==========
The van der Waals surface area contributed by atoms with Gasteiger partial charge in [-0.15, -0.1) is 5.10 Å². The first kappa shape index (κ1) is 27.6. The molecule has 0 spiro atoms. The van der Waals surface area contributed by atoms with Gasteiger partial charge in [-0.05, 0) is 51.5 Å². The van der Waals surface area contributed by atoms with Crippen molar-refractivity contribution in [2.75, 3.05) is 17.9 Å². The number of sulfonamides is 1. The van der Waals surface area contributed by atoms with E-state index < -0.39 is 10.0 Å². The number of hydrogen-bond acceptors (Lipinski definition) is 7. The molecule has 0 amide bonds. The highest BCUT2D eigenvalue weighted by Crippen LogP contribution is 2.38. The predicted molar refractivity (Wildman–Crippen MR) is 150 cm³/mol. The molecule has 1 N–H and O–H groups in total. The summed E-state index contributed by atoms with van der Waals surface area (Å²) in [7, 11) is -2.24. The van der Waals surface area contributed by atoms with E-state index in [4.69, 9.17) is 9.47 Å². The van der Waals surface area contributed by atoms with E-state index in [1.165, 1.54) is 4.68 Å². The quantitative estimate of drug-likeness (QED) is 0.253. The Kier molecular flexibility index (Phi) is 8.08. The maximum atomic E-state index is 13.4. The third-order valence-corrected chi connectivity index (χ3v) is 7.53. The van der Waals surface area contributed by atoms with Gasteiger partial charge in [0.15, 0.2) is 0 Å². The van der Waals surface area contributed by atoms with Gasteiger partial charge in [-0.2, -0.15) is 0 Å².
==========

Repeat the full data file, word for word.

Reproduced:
The van der Waals surface area contributed by atoms with Gasteiger partial charge in [-0.15, -0.1) is 5.10 Å². The first kappa shape index (κ1) is 27.6. The molecule has 0 spiro atoms. The van der Waals surface area contributed by atoms with Gasteiger partial charge in [-0.05, 0) is 51.5 Å². The van der Waals surface area contributed by atoms with Crippen molar-refractivity contribution in [2.75, 3.05) is 17.9 Å². The number of sulfonamides is 1. The van der Waals surface area contributed by atoms with E-state index < -0.39 is 10.0 Å². The number of hydrogen-bond acceptors (Lipinski definition) is 7. The molecule has 0 amide bonds. The highest BCUT2D eigenvalue weighted by Crippen LogP contribution is 2.38. The predicted molar refractivity (Wildman–Crippen MR) is 150 cm³/mol. The molecule has 1 N–H and O–H groups in total. The summed E-state index contributed by atoms with van der Waals surface area (Å²) in [7, 11) is -2.24. The van der Waals surface area contributed by atoms with E-state index in [4.69, 9.17) is 9.47 Å². The van der Waals surface area contributed by atoms with E-state index in [1.165, 1.54) is 4.68 Å². The quantitative estimate of drug-likeness (QED) is 0.253. The Kier molecular flexibility index (Phi) is 8.08. The maximum atomic E-state index is 13.4. The third-order valence-corrected chi connectivity index (χ3v) is 7.53. The van der Waals surface area contributed by atoms with Gasteiger partial charge in [0.15, 0.2) is 0 Å². The van der Waals surface area contributed by atoms with Gasteiger partial charge in [-0.2, -0.15) is 0 Å².